In a previous post, we gave an overview of Project Blue Book, the 1952-1969 United States Air Force investigation into UFO sightings. For that post, we featured publicity interviews produced by the Air Force that explained the project. This week, we’ll feature some of the home movies that were submitted by citizens as evidence of sightings.
While the records of Project Blue Book are primarily textual (to the tune of 84,000 pages), there are a handful of films that were used in the investigation. In total, there are 18 home movies that were shot around the United States between 1952 and 1967. Six of them are presented here.
These films were scanned in HD from 16mm blow-ups of 8mm films. They have not been edited or altered. Can you identify the UFOs in these films?
Luke AFB, Arizona, 03/03/1953
Montebello, California, 12/01/1957
Duncansville, Texas, 12/12/1957
River Forest, Illinois, 01/01/1958 – 01/10/1958
Colorado Springs, Colorado, 08/09/1964
Galesburg, Moline, Illinois, 03/06/1967 – 03/09/1967
Project Blue Book may have closed in 1970, but that doesn’t mean that citizens no longer see things the sky and attribute them to extraterrestrial origins. Recent news reports certainly suggest otherwise. Without even looking for them, I came across several stories of UFO sightings while preparing this material. In one case, observers in Maine called the local police when they mistook a spotlight for a UFO hovering over Augusta. In Texas, multiple UFO sightings turned out to be paper lanterns used at a wedding. And then there are these videos, all posted in September, documenting sightings in Canada, Germany, and over the Indian Ocean.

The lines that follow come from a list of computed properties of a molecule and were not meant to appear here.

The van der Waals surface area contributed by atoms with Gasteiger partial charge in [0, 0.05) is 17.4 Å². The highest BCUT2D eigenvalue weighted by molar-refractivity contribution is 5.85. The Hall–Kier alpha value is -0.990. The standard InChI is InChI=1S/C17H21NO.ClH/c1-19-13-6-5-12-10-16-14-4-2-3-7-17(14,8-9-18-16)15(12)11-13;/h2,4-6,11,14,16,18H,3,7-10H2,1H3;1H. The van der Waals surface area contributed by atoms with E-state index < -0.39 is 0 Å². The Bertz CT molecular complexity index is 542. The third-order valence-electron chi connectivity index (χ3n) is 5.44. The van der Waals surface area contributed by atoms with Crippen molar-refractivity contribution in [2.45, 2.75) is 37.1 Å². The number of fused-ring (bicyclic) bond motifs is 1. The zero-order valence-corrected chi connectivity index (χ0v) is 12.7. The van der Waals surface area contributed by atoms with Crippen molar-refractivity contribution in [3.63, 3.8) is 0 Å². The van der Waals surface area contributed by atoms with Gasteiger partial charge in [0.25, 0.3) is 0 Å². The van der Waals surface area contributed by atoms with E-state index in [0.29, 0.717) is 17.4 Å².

As a final note, it is useful to understand how the Project Blue Book home movies differ from the bulk of the film holdings at NARA. As one might expect given our mandate to acquire and preserve federal records, most of the films in the National Archives’ holdings were produced by government agencies. There are some cases, however, when an agency acquired outside films for essential functions, like when the Department of Justice uses film as evidence in a federal trial or when source material is collected for an investigation like Project Blue Book. In these cases, the acquired films become a record of the activities of that agency.